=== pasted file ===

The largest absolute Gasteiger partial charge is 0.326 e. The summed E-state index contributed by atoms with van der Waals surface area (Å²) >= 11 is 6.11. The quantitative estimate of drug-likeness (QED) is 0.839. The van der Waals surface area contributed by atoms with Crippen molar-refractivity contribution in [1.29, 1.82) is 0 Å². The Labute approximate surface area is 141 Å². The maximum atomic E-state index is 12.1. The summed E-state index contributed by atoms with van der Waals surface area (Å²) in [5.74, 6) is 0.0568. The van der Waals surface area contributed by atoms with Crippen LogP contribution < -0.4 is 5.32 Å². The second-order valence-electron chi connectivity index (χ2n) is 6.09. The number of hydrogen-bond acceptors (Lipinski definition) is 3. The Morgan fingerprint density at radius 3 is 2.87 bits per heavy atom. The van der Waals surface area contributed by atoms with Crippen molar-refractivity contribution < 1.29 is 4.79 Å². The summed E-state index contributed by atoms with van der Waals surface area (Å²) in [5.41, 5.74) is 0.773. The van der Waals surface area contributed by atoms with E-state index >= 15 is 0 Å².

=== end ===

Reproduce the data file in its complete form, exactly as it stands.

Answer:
The largest absolute Gasteiger partial charge is 0.326 e. The summed E-state index contributed by atoms with van der Waals surface area (Å²) >= 11 is 6.11. The quantitative estimate of drug-likeness (QED) is 0.839. The van der Waals surface area contributed by atoms with Crippen molar-refractivity contribution in [1.29, 1.82) is 0 Å². The Labute approximate surface area is 141 Å². The maximum atomic E-state index is 12.1. The summed E-state index contributed by atoms with van der Waals surface area (Å²) in [5.74, 6) is 0.0568. The van der Waals surface area contributed by atoms with Crippen LogP contribution < -0.4 is 5.32 Å². The second-order valence-electron chi connectivity index (χ2n) is 6.09. The number of hydrogen-bond acceptors (Lipinski definition) is 3. The Morgan fingerprint density at radius 3 is 2.87 bits per heavy atom. The van der Waals surface area contributed by atoms with Crippen molar-refractivity contribution < 1.29 is 4.79 Å². The summed E-state index contributed by atoms with van der Waals surface area (Å²) in [5.41, 5.74) is 0.773. The van der Waals surface area contributed by atoms with E-state index >= 15 is 0 Å².